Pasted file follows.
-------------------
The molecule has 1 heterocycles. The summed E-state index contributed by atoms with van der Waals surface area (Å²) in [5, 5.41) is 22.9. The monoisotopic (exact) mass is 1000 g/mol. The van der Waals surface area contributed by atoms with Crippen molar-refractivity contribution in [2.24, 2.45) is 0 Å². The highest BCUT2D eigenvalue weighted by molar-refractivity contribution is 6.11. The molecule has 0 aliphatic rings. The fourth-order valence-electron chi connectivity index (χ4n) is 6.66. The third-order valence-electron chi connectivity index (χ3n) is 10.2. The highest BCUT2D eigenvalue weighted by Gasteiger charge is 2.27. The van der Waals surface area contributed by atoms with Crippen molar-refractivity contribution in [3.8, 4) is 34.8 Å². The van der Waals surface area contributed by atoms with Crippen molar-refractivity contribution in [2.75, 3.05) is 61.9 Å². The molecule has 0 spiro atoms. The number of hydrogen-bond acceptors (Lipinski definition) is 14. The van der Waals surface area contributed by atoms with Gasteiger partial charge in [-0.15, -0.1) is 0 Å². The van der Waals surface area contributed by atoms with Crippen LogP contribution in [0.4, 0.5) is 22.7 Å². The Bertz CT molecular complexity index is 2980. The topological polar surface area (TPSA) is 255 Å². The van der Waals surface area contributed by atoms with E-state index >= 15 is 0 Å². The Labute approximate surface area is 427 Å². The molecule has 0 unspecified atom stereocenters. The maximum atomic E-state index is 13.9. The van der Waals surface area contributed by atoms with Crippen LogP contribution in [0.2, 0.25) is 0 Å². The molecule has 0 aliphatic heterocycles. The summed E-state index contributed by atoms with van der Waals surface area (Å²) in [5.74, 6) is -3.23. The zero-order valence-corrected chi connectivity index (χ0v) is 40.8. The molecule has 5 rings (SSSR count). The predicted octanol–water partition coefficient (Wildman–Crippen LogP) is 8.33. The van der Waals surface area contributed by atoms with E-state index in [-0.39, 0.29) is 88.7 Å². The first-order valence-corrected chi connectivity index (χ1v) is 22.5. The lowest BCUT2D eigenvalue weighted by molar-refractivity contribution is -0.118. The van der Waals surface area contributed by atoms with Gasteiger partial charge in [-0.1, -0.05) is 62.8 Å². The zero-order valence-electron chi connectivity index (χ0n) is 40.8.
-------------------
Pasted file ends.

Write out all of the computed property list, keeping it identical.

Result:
The molecule has 1 heterocycles. The summed E-state index contributed by atoms with van der Waals surface area (Å²) in [5, 5.41) is 22.9. The monoisotopic (exact) mass is 1000 g/mol. The van der Waals surface area contributed by atoms with Crippen molar-refractivity contribution in [2.24, 2.45) is 0 Å². The highest BCUT2D eigenvalue weighted by molar-refractivity contribution is 6.11. The molecule has 0 aliphatic rings. The fourth-order valence-electron chi connectivity index (χ4n) is 6.66. The third-order valence-electron chi connectivity index (χ3n) is 10.2. The highest BCUT2D eigenvalue weighted by Gasteiger charge is 2.27. The van der Waals surface area contributed by atoms with Crippen molar-refractivity contribution in [3.8, 4) is 34.8 Å². The van der Waals surface area contributed by atoms with Crippen molar-refractivity contribution in [2.75, 3.05) is 61.9 Å². The molecule has 0 spiro atoms. The number of hydrogen-bond acceptors (Lipinski definition) is 14. The van der Waals surface area contributed by atoms with Gasteiger partial charge in [-0.15, -0.1) is 0 Å². The van der Waals surface area contributed by atoms with Crippen LogP contribution in [0.4, 0.5) is 22.7 Å². The Bertz CT molecular complexity index is 2980. The topological polar surface area (TPSA) is 255 Å². The van der Waals surface area contributed by atoms with E-state index >= 15 is 0 Å². The Labute approximate surface area is 427 Å². The molecule has 0 unspecified atom stereocenters. The maximum atomic E-state index is 13.9. The van der Waals surface area contributed by atoms with Crippen LogP contribution in [0.2, 0.25) is 0 Å². The molecule has 0 aliphatic heterocycles. The summed E-state index contributed by atoms with van der Waals surface area (Å²) in [5.74, 6) is -3.23. The zero-order valence-corrected chi connectivity index (χ0v) is 40.8. The molecule has 5 rings (SSSR count). The predicted octanol–water partition coefficient (Wildman–Crippen LogP) is 8.33. The van der Waals surface area contributed by atoms with E-state index in [-0.39, 0.29) is 88.7 Å². The first-order valence-corrected chi connectivity index (χ1v) is 22.5. The lowest BCUT2D eigenvalue weighted by molar-refractivity contribution is -0.118. The van der Waals surface area contributed by atoms with Gasteiger partial charge in [-0.1, -0.05) is 62.8 Å². The zero-order valence-electron chi connectivity index (χ0n) is 40.8.